Alicia opted to do mini-IVF, a form of the treatment that uses lower doses of hormones but has to be administered over a longer period of time – 10 weeks, instead of the six weeks of traditional IVF. 

For that entire time, ‘you have to inject yourself with drugs every day, or, in my case, I had my sister do it,’ Alicia says. 

‘I am not someone who is comfortable with needles but it’s less of a big deal than you think, you get used to it. I think that deters a lot of people from even thinking about it, but if I can get used to it, anybody can.’  

When her body and hormones were otherwise ready, Alicia got a final dose of a drug to make her ovaries release the carefully cultivated batch of eggs to be extracted. 

For all the medical interventions they use to encourage the development of these eggs, doctors still only have so much control over when they will come, so egg retrievals don’t exactly comply with nine-to-five work schedules. 

‘It happens in a very specific time window. It could be midnight. Mine was on a Sunday,’ Alicia says. 

Retrieval procedures are short, only lasting about 20 to 30 minutes, and patients can elect to be awake for the procedure or under general anesthesia. 

Alicia decided to stay awake so she wouldn’t have to worry about finding someone to drive her home and ‘was being an independent woman about it,’ she says. 

‘It wasn’t great. It was pretty painful and uncomfortable and I kind of wish I had opted to go to sleep.’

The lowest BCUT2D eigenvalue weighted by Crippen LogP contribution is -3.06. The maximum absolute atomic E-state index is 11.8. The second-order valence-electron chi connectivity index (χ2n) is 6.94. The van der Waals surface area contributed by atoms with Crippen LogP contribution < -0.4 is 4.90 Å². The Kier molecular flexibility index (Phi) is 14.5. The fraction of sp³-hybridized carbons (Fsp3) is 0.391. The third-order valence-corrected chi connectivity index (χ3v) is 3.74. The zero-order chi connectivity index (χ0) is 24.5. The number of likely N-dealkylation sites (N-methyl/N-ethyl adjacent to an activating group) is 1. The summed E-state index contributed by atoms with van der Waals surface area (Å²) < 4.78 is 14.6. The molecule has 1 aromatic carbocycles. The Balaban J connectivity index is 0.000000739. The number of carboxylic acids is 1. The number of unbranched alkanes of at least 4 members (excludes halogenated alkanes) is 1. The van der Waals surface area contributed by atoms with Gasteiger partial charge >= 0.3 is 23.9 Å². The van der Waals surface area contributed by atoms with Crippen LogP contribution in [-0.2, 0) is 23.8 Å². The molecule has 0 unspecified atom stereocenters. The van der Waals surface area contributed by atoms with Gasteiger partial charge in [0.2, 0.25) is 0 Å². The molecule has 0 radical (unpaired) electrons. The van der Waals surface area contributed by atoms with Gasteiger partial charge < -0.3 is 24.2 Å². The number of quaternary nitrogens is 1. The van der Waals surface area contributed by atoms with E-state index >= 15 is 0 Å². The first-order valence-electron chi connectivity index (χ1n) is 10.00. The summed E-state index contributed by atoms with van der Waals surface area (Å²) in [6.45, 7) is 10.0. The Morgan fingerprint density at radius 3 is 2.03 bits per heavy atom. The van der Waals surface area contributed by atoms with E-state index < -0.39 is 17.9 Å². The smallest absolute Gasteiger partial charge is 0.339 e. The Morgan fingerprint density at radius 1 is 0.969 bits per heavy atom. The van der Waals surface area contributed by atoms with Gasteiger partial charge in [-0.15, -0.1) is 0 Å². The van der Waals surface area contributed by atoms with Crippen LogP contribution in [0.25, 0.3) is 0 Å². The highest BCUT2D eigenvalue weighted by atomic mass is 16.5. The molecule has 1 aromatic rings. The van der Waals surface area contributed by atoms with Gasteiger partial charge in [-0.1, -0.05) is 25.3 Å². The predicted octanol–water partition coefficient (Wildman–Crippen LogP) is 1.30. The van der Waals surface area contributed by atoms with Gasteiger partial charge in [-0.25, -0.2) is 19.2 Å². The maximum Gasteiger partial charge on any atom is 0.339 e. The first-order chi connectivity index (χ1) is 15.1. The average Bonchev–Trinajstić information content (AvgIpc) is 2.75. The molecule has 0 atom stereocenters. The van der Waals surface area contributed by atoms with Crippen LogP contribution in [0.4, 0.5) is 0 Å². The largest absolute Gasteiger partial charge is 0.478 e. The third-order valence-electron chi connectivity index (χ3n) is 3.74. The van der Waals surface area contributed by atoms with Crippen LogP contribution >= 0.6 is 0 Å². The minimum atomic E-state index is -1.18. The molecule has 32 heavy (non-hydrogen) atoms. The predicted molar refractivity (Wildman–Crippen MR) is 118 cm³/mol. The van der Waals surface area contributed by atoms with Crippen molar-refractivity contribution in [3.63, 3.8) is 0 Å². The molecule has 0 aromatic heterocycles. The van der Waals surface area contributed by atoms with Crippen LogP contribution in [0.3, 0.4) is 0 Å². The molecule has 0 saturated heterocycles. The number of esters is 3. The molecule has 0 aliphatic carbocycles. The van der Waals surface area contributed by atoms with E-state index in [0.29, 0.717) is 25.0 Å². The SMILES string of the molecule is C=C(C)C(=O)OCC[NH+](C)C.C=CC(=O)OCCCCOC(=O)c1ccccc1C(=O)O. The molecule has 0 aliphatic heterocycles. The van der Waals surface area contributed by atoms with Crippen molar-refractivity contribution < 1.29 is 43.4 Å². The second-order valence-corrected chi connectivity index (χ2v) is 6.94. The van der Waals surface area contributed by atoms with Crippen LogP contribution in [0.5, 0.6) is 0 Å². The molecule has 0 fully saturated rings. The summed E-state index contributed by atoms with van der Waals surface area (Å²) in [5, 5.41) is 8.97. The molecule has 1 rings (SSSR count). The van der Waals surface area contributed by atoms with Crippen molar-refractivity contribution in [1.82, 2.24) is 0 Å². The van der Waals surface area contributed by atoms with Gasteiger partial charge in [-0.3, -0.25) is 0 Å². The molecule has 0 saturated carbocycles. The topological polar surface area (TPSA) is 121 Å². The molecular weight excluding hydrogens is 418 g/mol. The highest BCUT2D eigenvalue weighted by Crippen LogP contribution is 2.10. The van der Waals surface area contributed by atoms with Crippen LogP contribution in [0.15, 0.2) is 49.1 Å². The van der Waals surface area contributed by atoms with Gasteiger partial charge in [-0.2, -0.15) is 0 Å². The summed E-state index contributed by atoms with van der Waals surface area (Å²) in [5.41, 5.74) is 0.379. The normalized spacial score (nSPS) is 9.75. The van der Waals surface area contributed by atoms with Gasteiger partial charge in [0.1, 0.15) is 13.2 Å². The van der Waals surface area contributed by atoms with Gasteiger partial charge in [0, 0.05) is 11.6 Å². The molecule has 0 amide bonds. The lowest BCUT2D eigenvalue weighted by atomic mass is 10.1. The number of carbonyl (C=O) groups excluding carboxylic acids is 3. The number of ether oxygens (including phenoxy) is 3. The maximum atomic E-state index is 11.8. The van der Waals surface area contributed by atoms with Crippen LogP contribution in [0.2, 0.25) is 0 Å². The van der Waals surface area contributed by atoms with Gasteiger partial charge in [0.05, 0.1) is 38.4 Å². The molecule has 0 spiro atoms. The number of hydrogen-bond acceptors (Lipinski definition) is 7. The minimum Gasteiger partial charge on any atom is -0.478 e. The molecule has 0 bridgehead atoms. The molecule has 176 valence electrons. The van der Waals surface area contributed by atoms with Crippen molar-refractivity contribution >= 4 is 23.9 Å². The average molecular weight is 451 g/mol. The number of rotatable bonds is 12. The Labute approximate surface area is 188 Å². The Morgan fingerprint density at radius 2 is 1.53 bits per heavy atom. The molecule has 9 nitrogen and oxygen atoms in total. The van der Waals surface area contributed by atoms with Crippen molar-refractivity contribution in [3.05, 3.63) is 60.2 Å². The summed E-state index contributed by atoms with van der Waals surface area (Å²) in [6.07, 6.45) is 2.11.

If I’m a single woman and I’m young and I have the money, go for it, the younger the better

 Dr Zaher Merhi, New Hope Fertility Center

Because she had had mini-IVF instead of the traditional form, Alicia knew to expect she would have a relatively small harvest of eggs, but that they were supposed to be higher quality. 

Still, ‘at first [the surgeons] only had four eggs, they couldn’t get the other two out, and you’re in the room as they’re communicating this. It was very emotional,’ Alicia recalls. 

In the end, her team got all six. Alicia even plans to do another cycle in the next year or so, before her egg quality starts to deteriorate, which typically begins around age 35.

‘One of the reasons I’ve become more involved with New Hope,’ says Alicia, who now speaks at the clinic’s regular information sessions on egg freezing, ‘is that just because you don’t have that decline yet doesn’t mean you shouldn’t freeze your eggs while your life is not focused on trying to find someone to have children with.’ 

Though generally speaking, 35 is the ‘scary age,’ as Alicia puts it, the number and quality of her eggs varies from woman to woman. 

There’s a 90 percent chance each of her eggs survive thawing and they can stay frozen for about 25 years. But beyond that there is no guarantee the eggs will yield children for Alicia, and no good way to estimate the odds. 

What we don’t know: How to accurately tell an egg’s fertility without fertilizing it 


Doctors test fertility by measuring levels of two hormones: anti-Mullerian hormone (AMH) and follicle stimulating hormone (FSH).